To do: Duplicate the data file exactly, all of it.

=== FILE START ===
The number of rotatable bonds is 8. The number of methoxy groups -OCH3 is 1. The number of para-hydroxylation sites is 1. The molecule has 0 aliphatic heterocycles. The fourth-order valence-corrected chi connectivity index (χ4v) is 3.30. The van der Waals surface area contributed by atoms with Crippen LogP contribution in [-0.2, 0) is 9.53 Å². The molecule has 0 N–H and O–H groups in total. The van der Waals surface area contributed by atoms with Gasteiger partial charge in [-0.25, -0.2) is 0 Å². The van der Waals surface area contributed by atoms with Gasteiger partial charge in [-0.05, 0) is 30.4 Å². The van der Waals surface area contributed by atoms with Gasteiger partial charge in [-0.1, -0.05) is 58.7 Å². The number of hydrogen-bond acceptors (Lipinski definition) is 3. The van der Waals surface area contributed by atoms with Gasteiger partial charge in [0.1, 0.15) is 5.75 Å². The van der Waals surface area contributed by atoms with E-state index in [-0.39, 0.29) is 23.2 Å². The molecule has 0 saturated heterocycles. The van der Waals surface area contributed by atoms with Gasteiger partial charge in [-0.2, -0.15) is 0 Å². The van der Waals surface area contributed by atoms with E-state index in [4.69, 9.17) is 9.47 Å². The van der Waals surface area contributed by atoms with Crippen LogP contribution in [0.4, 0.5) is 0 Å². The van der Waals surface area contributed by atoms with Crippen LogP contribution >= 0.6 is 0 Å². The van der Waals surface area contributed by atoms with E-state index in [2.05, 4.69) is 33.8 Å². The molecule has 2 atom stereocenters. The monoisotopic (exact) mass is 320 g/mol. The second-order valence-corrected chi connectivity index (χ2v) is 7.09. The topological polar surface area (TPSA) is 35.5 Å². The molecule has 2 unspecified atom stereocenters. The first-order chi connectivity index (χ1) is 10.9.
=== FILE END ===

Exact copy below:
The number of rotatable bonds is 8. The number of methoxy groups -OCH3 is 1. The number of para-hydroxylation sites is 1. The molecule has 0 aliphatic heterocycles. The fourth-order valence-corrected chi connectivity index (χ4v) is 3.30. The van der Waals surface area contributed by atoms with Crippen LogP contribution in [-0.2, 0) is 9.53 Å². The molecule has 0 N–H and O–H groups in total. The van der Waals surface area contributed by atoms with Gasteiger partial charge in [-0.25, -0.2) is 0 Å². The van der Waals surface area contributed by atoms with Gasteiger partial charge in [-0.05, 0) is 30.4 Å². The van der Waals surface area contributed by atoms with Gasteiger partial charge in [-0.1, -0.05) is 58.7 Å². The number of hydrogen-bond acceptors (Lipinski definition) is 3. The van der Waals surface area contributed by atoms with Gasteiger partial charge in [0.1, 0.15) is 5.75 Å². The van der Waals surface area contributed by atoms with E-state index in [-0.39, 0.29) is 23.2 Å². The molecule has 0 saturated heterocycles. The van der Waals surface area contributed by atoms with Gasteiger partial charge in [-0.2, -0.15) is 0 Å². The van der Waals surface area contributed by atoms with E-state index in [4.69, 9.17) is 9.47 Å². The van der Waals surface area contributed by atoms with Crippen LogP contribution in [0.4, 0.5) is 0 Å². The van der Waals surface area contributed by atoms with Crippen LogP contribution >= 0.6 is 0 Å². The van der Waals surface area contributed by atoms with E-state index in [2.05, 4.69) is 33.8 Å². The molecule has 2 atom stereocenters. The monoisotopic (exact) mass is 320 g/mol. The second-order valence-corrected chi connectivity index (χ2v) is 7.09. The topological polar surface area (TPSA) is 35.5 Å². The molecule has 2 unspecified atom stereocenters. The first-order chi connectivity index (χ1) is 10.9.